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Teacher Newsmagazine Volume 18, Number 2, October 2005

Voices in the legislature: MLA's excerpts from Hansard

A parent speaks out
"Education is a critical issue in my community. Through my many years involved in my daughter’s school PAC, I know the challenges that we faced and that parents continue to face today. Regardless of the rhetoric of the Education Minister, the reality is there are not enough resources in our school system to meet the needs of our kids. While parent fundraising may work in the constituencies of the Premier or the Finance Minister or the Economic Development Minister, they don’t work very well in my community, where people are struggling to pay the rent or put food on the table.

"I was talking to my daughter last night, who’s in grade nine, and classes in her school are overcrowded to the point where in at least one of her classes there aren’t enough desks in that class for all the kids that are enrolled in the class. Some are sitting on the tables on the side. Is that what the government meant to accomplish with its great goal on education?

"I was speaking to a secondary school shop teacher the other day, who told me over the past four years the funding he has for supplies has reduced from $40 to $14 per student. He asked me how he was supposed to motivate students to get engaged in these career options when he can’t afford enough materials to let them do their projects. Of course, we all know this is exacerbated by the increased costs of materials. But for this government. It thinks nothing of adding tens of millions of dollars to cover cost overruns on a RAV line or a trade and convention centre, but it can’t find new money for the kid who wants to learn to be a welder.

"In my community we have more inner-city schools than any other constituency in the province. These schools play a critical role in the lives of the children who attend them. Often they are the one place where these kids find some real stability and support to give them a better chance to break out of a cycle of poverty that many of them are caught up in. But this government doesn’t have a sense, I believe, of the fragility of the infrastructure and the demands on the teachers and the counsellors who work in those schools."

Shane Simpson, MLA Vancouver—Hastings

A trustee speaks out
"I’m here as a school trustee, here for public education. As a trustee, I have watched the policies of this government, of downloading costs, play themselves out in the stripping of the services from our most vulnerable children. Class sizes have soared. Class composition destroys the learning conditions that our children have to endure. This must stop."

Doug Routley, MLA Cowichan—Ladysmith

A principal speaks out
"As a teacher I taught classes, and this reminds me of a Friday afternoon social studies 9 as people are ready to go. But I thought about the traditions of parliamentary democracy, and it’s a tremendous honour to be here and to see it in person and to be part of it.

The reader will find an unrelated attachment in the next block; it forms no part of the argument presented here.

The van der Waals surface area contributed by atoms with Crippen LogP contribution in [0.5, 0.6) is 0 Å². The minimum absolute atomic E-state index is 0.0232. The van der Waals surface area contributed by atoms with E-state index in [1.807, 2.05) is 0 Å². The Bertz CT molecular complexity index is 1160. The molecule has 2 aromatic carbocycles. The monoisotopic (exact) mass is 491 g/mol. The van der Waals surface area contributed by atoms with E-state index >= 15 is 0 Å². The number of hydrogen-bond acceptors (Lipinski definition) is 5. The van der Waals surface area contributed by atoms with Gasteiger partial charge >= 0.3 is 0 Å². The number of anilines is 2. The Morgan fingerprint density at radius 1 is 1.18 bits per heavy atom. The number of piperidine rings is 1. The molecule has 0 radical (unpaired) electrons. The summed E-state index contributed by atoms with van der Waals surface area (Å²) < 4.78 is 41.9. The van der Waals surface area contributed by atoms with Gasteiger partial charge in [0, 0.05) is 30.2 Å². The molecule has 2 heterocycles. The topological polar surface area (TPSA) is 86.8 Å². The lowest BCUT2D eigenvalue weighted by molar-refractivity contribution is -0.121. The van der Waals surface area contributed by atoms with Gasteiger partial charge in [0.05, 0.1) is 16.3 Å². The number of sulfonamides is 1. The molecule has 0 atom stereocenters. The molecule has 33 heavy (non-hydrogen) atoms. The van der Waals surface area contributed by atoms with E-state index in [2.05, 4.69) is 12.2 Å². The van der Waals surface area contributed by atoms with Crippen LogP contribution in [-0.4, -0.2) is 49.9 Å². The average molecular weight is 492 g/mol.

The reason I came here is I want to be faithful to the people that sent me, and one of the things that they asked me to do is to make sure that I would give voice to their experiences, and I have to say that the experiences that I heard during the election process were very different from what I’ve heard from some members.

"I was a principal of a small rural school. Because of your underfunding, my school was cleaned for six hours instead of eight, my library services were cut, my special education cut. When school districts are forced to four days of school a week, as they have been in the Kootenays, instead of five, it is an act of desperation. We have been able to afford five days of schooling for a long time in B.C. How can we not afford it now? How does that help to make B.C. the best educated?

"Starting as a principal some years back, a fellow principal with years of success in administration, Ian Robinson, gave me one piece of advice. He said: ‘Look after your teachers. They have the tough job in a school. They are the key.’ It was good advice. When this government chooses to diminish them, to me it makes no sense. These are the people you should celebrate if you are in any way serious about education.

"I’m proud to be a teacher. I have felt privileged to work with teachers as a principal. I trusted teachers with my children. How do attacks on educators help make B.C. the best educated?

Norm MacDonald, MLA Columbia River—Revelstoke

Private—public partnerships
We are seeing a shocking trend towards privatization schemes in our province. Railway, medical records, B.C. Hydro, B.C. Ferries, medical services such as food and cleaning—many of them are fraught with mismanagement and end up costing us more. Fines, derailments, broken ferries, broken promises, dirty hospitals; all a product of the bottom line. The 3Ps private-public partnerships. I see them more as pilfering the public purse. To profit from doing public services means just one more hand in the purse, and the analogy that the private sector can do it better is now showing that this is untrue.

Now the government is contracting out social agencies that are non-profit. How does this work? I guess the profit will come from reducing the services they used to provide. Simple economics. I’ve seen this happen in my city when we tried to contract out the electrical utility service. Of the three bidders, two were higher than what we were doing it for in-house and paying decent jobs and decent benefits and money that was being spent in the community. One was slightly lower, but at the end of the contract it would have cost us more to bring it back in-house if we weren’t satisfied. Also, we were warned that we could be prohibited to do so under the rules of NAFTA.

Chuck Puchmayr, MLA, New Westminster

 



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